After you have glued the laminate to the counter top you can glue a piece to the front face of the back-splash using the same method as the counter top, making sure there aren’t any gaps in the corner where the counter top meets the back-splash and leaving a 1/8” to 1/4” over hang on all other edges. When the face is glued to the back-splash remove the screws securing the back-splash and remove the back-splash from the counter top. These need to be separated when using the laminate trimmer because the trimmer can’t trim right up into the corners.
Set up the counter top on a steady platform or saw horses enabling you to walk around the counter top while trimming the over hanging laminate with the laminate trimmer.
Install the flush trim router bit and adjust the depth adjustment knob on the trimmer to allow the router bit to protrude down below the base enough to allow the bearing to follow the particle board and the end of the cutting blades to line up with the over hanging laminate as seen in the photo above. Tighten the adjuster and your ready to trim, you might need someone to hold the counter steady while working your way around the counter. You will find that travelling one direction works smoother than the other and the waste doesn’t hit you in the face as badly, you’ll have to experiment. As you trim you have to concentrate on holding the base flat on the counter, this allows the cutter to work correctly. Slowly trim all over hanging edges, and when finished do the same with the back-splash.
When you have trimmed the back-splash front face you will probably need to glue a strip of laminate to the top edge then trim it’s edges the same way with the laminate trimmer. Then if you will see the end or ends of the back splash you’ll need to glue a thin strip there as well like I have in the photo below.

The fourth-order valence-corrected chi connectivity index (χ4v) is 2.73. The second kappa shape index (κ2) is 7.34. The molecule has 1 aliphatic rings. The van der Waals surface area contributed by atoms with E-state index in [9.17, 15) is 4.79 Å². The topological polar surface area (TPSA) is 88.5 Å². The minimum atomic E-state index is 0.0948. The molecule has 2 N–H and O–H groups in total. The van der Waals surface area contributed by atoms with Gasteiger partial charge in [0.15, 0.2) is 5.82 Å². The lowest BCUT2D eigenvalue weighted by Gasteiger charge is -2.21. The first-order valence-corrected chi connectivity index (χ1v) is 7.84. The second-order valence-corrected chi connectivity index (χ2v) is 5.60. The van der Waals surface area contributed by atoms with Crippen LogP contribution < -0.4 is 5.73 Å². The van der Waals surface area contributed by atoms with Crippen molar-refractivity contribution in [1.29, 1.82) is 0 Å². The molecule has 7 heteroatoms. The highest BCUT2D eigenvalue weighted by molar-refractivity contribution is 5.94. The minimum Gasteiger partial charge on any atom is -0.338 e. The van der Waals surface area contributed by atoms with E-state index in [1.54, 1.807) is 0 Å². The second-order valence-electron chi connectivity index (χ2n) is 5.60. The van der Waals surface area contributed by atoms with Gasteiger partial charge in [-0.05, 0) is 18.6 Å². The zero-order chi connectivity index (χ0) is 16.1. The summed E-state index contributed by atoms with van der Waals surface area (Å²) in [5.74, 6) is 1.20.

Running the laminate trimmer along the edge of the of the back splash is difficult because there isn’t a lot of surface area to balance the trimmer on and it needs to be held square. It suggest holding the back-splash in a vice to keep it from moving while you’re trimming it. The front edge of the counter top could also be finished this way but the counter would only look 5/8” thick and counter tops look better if the front edge is 1” to 2” thick. By nailing 1 1/2” wide wood trim to the front edge it gives the impression that the counter is 1-1/2” thick.
When the back-splash is completed it can be reattached to the counter top. I finished the front and side edges of my counter top with hardwood trim that I bought prefinished with bull-nose on the top and bottom edges. I cut all my angles using a Mitre Saw and fit each piece using water proof wood glue and a few trim nails to hold the trim tight against the laminate while the glue dried.
After the glue dried I applied putty to the nail holes then lightly sanded them and applied 4 coats of Gloss Polyurethane to the trim, sanding in between coats. When the Polyurethane was dry I cut out the holes for the sink and stove and made sure they would fit, I then screwed the counter top down to the cabinets and had a well deserved beer!